Contemplating Emily Dickinson’s envelope poems I think about the radical ways a nineteenth century woman broke language to bits in a time when it was seen as so complete, so eternal and true. Though most recently I have become aware of the evidence that there were many other narratives about language going on in earlier centuries (always there were other thinkers) –many more, and these are new avenues for my own research about Style. In My Emily Dickinson, Susan Howe asks, “Is there an unwritable unknown poem that exceeds anything the technique of writing can do?” (7) Language is “contingent” Howe suggests. But do we think of this contingency only in tandem with the notion of a kind of metaphysical space outside writing? Or is it more productive to locate meaning in contingency itself, refusing to recognize it in relation to any sort of fixed knowledge? We can see how Dickinson explodes the delicate diminutive envelopes and scraps of paper that scattered the spaces of her home, repurposing them, rejecting their authorized social functions and the privacy they once upheld by undoing and splaying them as if they are frogs on a lab table:
“that one has
in the Face.” (60-1)
But this is how in the end decades of a scientistic century filled with specific rules for social relations– people in the order of classes and species– a woman poet could split open the proprietary skin of language with a pencil for a scalpel. And there she could see what must have been a lonesome place for herself behind the words–in the words– a death in a society that barely recognizes you. Or, maybe more accurately, a society that misrecognizes you as domestic woman in situ. Locate the empty space at the middle of this poem and you can see the refusal to manifest the social self, to pin it down or attach it to universals.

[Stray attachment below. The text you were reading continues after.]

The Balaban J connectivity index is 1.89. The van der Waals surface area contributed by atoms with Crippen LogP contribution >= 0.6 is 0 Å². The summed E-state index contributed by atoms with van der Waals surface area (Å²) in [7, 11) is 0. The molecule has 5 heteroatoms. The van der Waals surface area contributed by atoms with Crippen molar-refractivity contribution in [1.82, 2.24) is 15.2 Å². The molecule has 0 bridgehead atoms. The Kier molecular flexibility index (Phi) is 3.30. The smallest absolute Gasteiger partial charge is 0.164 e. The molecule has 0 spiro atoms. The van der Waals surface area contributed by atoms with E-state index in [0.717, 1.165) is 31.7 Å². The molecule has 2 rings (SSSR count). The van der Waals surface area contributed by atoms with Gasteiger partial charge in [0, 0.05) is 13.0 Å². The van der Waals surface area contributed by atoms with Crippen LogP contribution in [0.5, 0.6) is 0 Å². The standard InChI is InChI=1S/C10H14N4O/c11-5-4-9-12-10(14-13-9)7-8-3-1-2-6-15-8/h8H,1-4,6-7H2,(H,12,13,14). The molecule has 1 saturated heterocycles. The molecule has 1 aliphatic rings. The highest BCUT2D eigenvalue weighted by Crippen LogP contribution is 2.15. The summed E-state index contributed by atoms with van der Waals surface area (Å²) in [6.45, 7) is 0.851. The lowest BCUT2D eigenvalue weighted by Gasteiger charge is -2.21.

For Dickinson, it must have been her entanglement of agency with the stuff of language that made the appropriation of cast-off household paper so satisfying. In repurposing pieces of a small town circulation of words by writing on/with them, she disrupted that discourse of containment and turned attention to writing in a way that throws out the old representational paradigms of writing and subjectivity In these paradigms writing results from the intervening “symbol-using animal” (Burke qtd. in Sanchez 100) who locates writing in a discourse of hierarchies for knowledge and social identity. Dickinson tears open these social/material containers and makes their shapes bear news, and that news is that all pages are torn and repurposed so thoroughly and so often, that if there is a larger poem we have used it up. Repurposing is a way of making something out of a language that co-opts our legibility through its use. Writing is also a more agentive composing, and is a “contingent and impossible attempt to fix meaning” (Sanchez 9). In this later century we avail ourselves more easily of “pluriversal realities”, as Ellen Cushman describes in her recent (2016) approach to re-theorizing composition studies; writing reconfigures meaning in a flattening of “social, epistemic, semiotic, and linguistic hierarchies” (Cushman CE 2016 235). Realities that can be examined and manipulated as so many envelopes scattered across the kitchen table.
These experiments with textuality and circulation Dickinson models for us are “robust concepts of materiality and nonhuman involvement and agency” (Shipka CE 2016 254) that can constitute a new way of conceiving “style” in writing. A stylistics of “distributed communicative practices” (Cushman), a materialist style that pulls history, power and the social world into language. This is a big project. How can we imagine what style in a transmediated culture looks like? This way of thinking about style is in line with both Shipka’s and Cushman’s non-hierarchical frameworks for composition. In a non-hierarchical revision, style becomes styles that trace the big bang of the pluriverse. Language is not the foreground that speaks for the genteel and discreetly backgrounded author, as E.B. White prescribes in The Elements of Style. Everything is foreground. Everything.
Dickinson’s envelope poems arrest the “distributed communicative practices” of her social world as she interrupts and redefines those practices. It’s the non-human agency of that social world manifested in the circulation of words written on paper (with signs of ink spillage, pen nibs, coffee cup rings) and sealed in envelopes (rain-spotted, ember-smudged) that move through local spaces: hands, mailbags, mailboxes, pockets. How one woman engaged with that circulation tells us about where we might start imagining a new definition of style.